Video: How to Season Cast Iron -

Video: How to Season Cast Iron

See how to care for cast iron cookware so it lasts for years and years.

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Cast iron pans, pots, skillets, griddles, and Dutch ovens are practically indestructible. They can last for generations. The key to cast iron’s longevity is seasoning. In this video, you’ll learn how to season, cook with, and care for cast iron cookware so it lasts for years and years. Seasoning cast iron is simple. We’ll show you how a thin, protective layer of vegetable oil, baked into the skillet, helps prevent rust from developing. Re-seasoning your cast iron pan will build up over time a terrific non-stick surface. You’ll see how to properly prepare your cast iron pan before you season it for the first time, and you’ll learn why this is the only time you’ll want to use soap to clean it. You’ll also discover the benefits of cooking with cast iron—the dry, even heat, which browns meats, crisps baked goods, and caramelizes vegetables like no other type of cookware. You’ll also see how easy it is to clean a well-seasoned cast iron skillet! Cast iron, it’s not just for the chuck wagon! See more how-to videos >>

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Iron Cast 
Apr. 26, 2015 11:55 am
1. Oil type plays enormous role. If you use wrong type, food WILL stick. How old the pan is - plays NO role. 1.1 First, it should be oil with HIGH IODINE VALUE (google), index more than 120. 1.2 Second, oil should have as little unsaturated fatty acids and complex fatty acids (Omega-x and co) as possible, because those transform into transfats on heat. 1.3 That leaves one with Sunflower Oil as best. 2. There are THREE layers on typical Cast iron. First layer is to protect against rust ONLY and plays NO ROLE in non-stick behaviour. Second and third layers are for non-stick effect and also used on cold forged iron and stainless steal. First layer is only needed for cast iron. 2.1.1 First layer is removed by pyrolisis or heating over 600 degrees Celcius for two hours, or by physical sanding - any 80-120 sanding paper on multisander will do. After removing (if needed! Like because of excessive rust or to even the surface), polish it with right oil (sunflower) on a kitchen towel to
Apr. 24, 2015 10:26 pm
TYPE OF FAT SMOKE POINT NEUTRAL?* Safflower Oil 510°F/265°C Yes Rice Bran Oil 490°F/260°C Yes Light/Refined Olive Oil 465°F/240°C Yes Soybean Oil 450°F/230°C Yes Peanut Oil 450°F/230°C Yes Clarified Butter 450°F/230°C No Corn Oil 450°F/230°C Yes Sunflower Oil 440°F/225°C Yes Vegetable Oil 400-450°F/205-230°C Yes Beef Tallow 400°F/250°C No Canola Oil 400°F/205°C Yes Grapeseed Oil	390°F/195°C	Yes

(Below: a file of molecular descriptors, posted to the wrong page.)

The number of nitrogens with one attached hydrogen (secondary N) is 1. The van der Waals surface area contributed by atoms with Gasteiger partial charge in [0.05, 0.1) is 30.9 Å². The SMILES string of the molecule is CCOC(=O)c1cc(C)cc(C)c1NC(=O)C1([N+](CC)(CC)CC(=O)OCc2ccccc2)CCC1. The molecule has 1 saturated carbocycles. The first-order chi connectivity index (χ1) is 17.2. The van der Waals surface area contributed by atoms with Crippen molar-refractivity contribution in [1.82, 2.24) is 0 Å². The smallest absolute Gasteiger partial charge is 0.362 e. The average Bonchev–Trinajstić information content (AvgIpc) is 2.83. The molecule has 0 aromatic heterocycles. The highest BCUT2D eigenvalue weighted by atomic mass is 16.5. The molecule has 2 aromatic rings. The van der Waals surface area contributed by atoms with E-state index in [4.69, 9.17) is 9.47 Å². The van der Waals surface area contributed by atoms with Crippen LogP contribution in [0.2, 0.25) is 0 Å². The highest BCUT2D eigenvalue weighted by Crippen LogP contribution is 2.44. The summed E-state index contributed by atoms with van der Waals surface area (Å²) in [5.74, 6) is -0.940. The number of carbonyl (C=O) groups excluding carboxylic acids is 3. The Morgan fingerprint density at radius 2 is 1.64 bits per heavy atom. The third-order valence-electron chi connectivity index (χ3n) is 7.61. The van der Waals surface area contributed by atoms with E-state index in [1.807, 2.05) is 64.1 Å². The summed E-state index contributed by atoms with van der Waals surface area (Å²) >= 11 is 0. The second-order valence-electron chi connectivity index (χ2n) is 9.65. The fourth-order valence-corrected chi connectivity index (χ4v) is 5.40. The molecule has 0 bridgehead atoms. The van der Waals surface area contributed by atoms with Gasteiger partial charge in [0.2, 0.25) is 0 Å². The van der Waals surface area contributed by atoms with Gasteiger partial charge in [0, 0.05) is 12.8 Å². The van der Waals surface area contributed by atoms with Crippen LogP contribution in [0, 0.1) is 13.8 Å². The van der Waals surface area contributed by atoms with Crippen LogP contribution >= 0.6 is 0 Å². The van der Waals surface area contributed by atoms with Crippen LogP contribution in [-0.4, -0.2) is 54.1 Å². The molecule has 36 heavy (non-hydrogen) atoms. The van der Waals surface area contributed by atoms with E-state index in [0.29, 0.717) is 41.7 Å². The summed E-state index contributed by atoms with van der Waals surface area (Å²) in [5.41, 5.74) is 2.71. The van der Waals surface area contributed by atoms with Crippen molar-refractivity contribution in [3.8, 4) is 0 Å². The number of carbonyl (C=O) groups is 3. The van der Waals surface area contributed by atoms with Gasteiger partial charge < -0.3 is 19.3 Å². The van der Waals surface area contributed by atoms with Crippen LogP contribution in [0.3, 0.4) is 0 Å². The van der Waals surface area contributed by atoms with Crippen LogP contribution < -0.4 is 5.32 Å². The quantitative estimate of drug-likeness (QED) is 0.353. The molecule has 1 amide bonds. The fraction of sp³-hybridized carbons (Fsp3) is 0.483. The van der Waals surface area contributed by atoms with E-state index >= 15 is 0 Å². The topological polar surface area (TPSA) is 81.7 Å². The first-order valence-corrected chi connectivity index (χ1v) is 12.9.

Lard	370°F/185°C	No
Avocado Oil (Virgin) 375-400°F/190-205°C No Chicken Fat (Schmaltz) 375°F/190°C No Duck Fat 375°F/190°C No Vegetable Shortening 360°F/180°C Yes Sesame Oil	350-410°F/175-210°C	No
Butter	350°F/175°C	No
Coconut Oil 350°F/175°C No Extra-Virgin Olive Oil 325-375°F/165-190°C
Jan. 8, 2015 12:24 pm
I have some old slightly rusty cast iron pans that I wish to reseason and use. My husband says the rust is nutritious and I shouldn't try to get rid of it; his mom's pans are all rusty. I would think rust would cause problems with the non-stick finish. Is coarse salt the best way to remove rust?
Dec. 4, 2014 11:09 am
Eh, Paul - you are referring to degrees Celsius, the tutorial refers to Farenhieght. Hope that clears things up.
Paul McManus 
Aug. 2, 2014 6:45 am
Lily, the smoke point for safflower oil is 225. The smoke point for vegetable oil 356-370 depending on type. Wrong type oil for the temps required. Hope that helps!
Jul. 26, 2014 11:22 am
Well, mine is in the oven now. 57 minutes to go. I hope this works. Growing up we had a set of cast iron cookware, and I hated it. When it was my turn to do the dishes, it was always so hard to clean. We would leave it on the stove with a little bit of soapy water, we would allow it to boil to loosen the stuck on potatoes or what ever we had (burned) for dinner. Before using them we had to scrub of the rust before using. I have had horrible experience with cast iron, but that is all about to change!
Jul. 20, 2014 9:10 pm
I followed the directions exactly, used safflower oil, pan started smoking & smelling bad in oven - what am I missing? Thanks.
Feb. 18, 2014 7:59 am
Jan. 26, 2014 8:22 pm
Great video! I recently bought a cast iron griddle and had no idea that I had to season it first. I had stopped using it because it was starting to get a little rusty. I did everything that the video showed and my griddle came out perfect! I'm so impressed on how nice it came out, it looks brand new! I can't wait to use it tomorrow!
Jan. 25, 2014 4:38 am
I have my Grandmother's 6" cast iron pan (Wagner)with a lid that has cooked only fried eggs for close to 100 years. It's priceless!
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